EU: Up to Cypriots to find a solution

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Responsibility for finding a Cyprus solution lies first and foremost with the Cypriots themselves, not outsiders, said EU foreign policy chief Josep Borrell in his blog post after visiting the island.

He said Brussels extends its full support for the upcoming Cyprus talks in Geneva next month.

“The sooner the EU becomes fully involved in the renewed settlement talks, the better,” said Borrell

“The Cyprus problem is clearly an EU problem. Cyprus is a member state of the Union, now and after reunification; regional stability and prosperity in the Eastern Mediterranean are closely bound to a solution to the Cyprus problem.”

“We are at a crucial point: UN Secretary-General Guterres will convene an informal meeting in Geneva on 27-29 April in the hope of finding common ground to negotiate a lasting solution to this issue.”

Borrell visited the island last week for contacts with the Cypriot leaders and was briefed by the UN mission in Cyprus.

“No peacekeepers nor citizens’ lives have been lost in Cyprus for years now.

“Nonetheless, it is a sobering reality that, with currently 802 soldiers on the ground, UNFICYP is one of the oldest of all UN peacekeeping missions: it operates on the island since 1964, 57 years later, the Cyprus problem remains one of the most difficult and longstanding conflicts in Europe.”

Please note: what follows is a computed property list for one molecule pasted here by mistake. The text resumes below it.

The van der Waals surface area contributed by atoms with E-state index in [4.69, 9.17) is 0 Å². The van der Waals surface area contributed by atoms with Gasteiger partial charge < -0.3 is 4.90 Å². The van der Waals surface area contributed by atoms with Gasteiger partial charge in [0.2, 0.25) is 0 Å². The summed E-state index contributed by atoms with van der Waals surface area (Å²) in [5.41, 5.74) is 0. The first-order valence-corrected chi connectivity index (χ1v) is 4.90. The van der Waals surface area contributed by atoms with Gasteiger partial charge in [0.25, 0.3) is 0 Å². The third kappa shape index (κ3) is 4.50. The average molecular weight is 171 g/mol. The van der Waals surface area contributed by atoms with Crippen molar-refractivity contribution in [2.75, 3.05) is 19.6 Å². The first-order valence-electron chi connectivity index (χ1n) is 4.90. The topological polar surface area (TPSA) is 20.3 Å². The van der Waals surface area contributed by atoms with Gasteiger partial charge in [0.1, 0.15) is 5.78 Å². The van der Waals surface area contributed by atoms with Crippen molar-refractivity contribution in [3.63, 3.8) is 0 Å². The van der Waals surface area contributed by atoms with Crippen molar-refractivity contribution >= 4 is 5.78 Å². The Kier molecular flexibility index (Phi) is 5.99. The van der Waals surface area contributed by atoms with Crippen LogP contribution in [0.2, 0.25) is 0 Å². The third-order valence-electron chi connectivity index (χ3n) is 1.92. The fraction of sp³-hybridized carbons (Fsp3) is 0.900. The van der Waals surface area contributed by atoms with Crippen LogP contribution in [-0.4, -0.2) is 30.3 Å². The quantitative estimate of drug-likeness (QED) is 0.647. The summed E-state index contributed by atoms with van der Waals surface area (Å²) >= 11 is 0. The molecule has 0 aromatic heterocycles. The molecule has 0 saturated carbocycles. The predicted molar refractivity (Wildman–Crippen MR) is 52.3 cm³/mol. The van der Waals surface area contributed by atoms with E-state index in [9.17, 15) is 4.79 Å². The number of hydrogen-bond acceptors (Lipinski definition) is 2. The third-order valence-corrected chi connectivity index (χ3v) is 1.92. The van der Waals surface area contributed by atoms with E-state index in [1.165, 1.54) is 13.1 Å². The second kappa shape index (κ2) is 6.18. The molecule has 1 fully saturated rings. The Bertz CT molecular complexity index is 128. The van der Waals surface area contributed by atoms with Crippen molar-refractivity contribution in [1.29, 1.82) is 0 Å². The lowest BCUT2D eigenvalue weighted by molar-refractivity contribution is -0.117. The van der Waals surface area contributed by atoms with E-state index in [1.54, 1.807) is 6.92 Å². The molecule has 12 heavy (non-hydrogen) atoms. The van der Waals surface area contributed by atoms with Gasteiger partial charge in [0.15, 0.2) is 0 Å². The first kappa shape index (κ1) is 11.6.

He said the present attempt to relaunch peace negotiations is not starting from “scratch”. “We can build upon a legal framework and convergences from past negotiations.”

“The solution to the Cyprus issue cannot come from outside.”

“The responsibility for finding a solution lies first and foremost with the Cypriots themselves.”

“We know it is going to be a complex process, but during my meetings, I was encouraged by the readiness of both President Anastasiades and Turkish Cypriot leader Tatar to engage with the UN to find  common ground on the way forward.”

“I felt a positive determination to return to talks and seek a solution.”

“The EU stands ready to provide whatever assistance both leaders and the UN would find most useful.”

Borrell said Turkish Cypriots are also EU citizens and that EU membership is for the benefit of all Cypriots.

He said EU direct aid had reflected this: since 2006, the EU has spent €600 mln in aid for the Turkish Cypriot community; 1600 young Turkish Cypriots have received scholarships to study in the EU; the EU has helped to broker GSM network connectivity between the two Cypriot communities; cultural heritage in the Turkish Cypriot community has been restored with EU funds, and there are many more examples.

“The Cyprus issue also matters for the broader relations between Turkey and the European Union.”

“These relations are equally approaching a turning point after a particularly difficult year 2020: the relative calm that we are currently experiencing at sea in the Eastern Mediterranean and on settlement-related issues is tenuous.

“Progress in the Cyprus talks is more important than ever before…it is crucial for regional stability and overall world peace.”